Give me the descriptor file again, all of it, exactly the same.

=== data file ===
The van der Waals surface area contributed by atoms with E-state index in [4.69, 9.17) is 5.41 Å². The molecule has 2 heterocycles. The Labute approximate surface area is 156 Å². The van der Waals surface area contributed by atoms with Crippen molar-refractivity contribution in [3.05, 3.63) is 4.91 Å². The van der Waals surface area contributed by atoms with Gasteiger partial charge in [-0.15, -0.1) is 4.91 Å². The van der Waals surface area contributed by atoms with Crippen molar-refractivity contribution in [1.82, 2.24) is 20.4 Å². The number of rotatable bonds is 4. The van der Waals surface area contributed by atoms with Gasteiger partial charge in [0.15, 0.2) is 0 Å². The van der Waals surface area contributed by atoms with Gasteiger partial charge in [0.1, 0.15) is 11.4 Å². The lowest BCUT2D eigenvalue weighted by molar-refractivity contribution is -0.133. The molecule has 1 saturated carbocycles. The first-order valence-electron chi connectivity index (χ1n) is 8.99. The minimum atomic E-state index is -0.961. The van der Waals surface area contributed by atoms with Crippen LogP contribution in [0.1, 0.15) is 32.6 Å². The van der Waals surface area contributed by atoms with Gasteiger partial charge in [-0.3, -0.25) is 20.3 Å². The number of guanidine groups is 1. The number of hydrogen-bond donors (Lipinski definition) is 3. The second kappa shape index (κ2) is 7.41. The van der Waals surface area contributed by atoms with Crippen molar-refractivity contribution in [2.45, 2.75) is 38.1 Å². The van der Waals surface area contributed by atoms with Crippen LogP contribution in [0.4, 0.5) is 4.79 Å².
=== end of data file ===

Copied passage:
The van der Waals surface area contributed by atoms with E-state index in [4.69, 9.17) is 5.41 Å². The molecule has 2 heterocycles. The Labute approximate surface area is 156 Å². The van der Waals surface area contributed by atoms with Crippen molar-refractivity contribution in [3.05, 3.63) is 4.91 Å². The van der Waals surface area contributed by atoms with Gasteiger partial charge in [-0.15, -0.1) is 4.91 Å². The van der Waals surface area contributed by atoms with Crippen molar-refractivity contribution in [1.82, 2.24) is 20.4 Å². The number of rotatable bonds is 4. The van der Waals surface area contributed by atoms with Gasteiger partial charge in [0.15, 0.2) is 0 Å². The van der Waals surface area contributed by atoms with Gasteiger partial charge in [0.1, 0.15) is 11.4 Å². The lowest BCUT2D eigenvalue weighted by molar-refractivity contribution is -0.133. The molecule has 1 saturated carbocycles. The first-order valence-electron chi connectivity index (χ1n) is 8.99. The minimum atomic E-state index is -0.961. The van der Waals surface area contributed by atoms with Crippen LogP contribution in [0.1, 0.15) is 32.6 Å². The van der Waals surface area contributed by atoms with Gasteiger partial charge in [-0.3, -0.25) is 20.3 Å². The number of guanidine groups is 1. The number of hydrogen-bond donors (Lipinski definition) is 3. The second kappa shape index (κ2) is 7.41. The van der Waals surface area contributed by atoms with Crippen molar-refractivity contribution in [2.45, 2.75) is 38.1 Å². The van der Waals surface area contributed by atoms with Crippen LogP contribution in [0.4, 0.5) is 4.79 Å².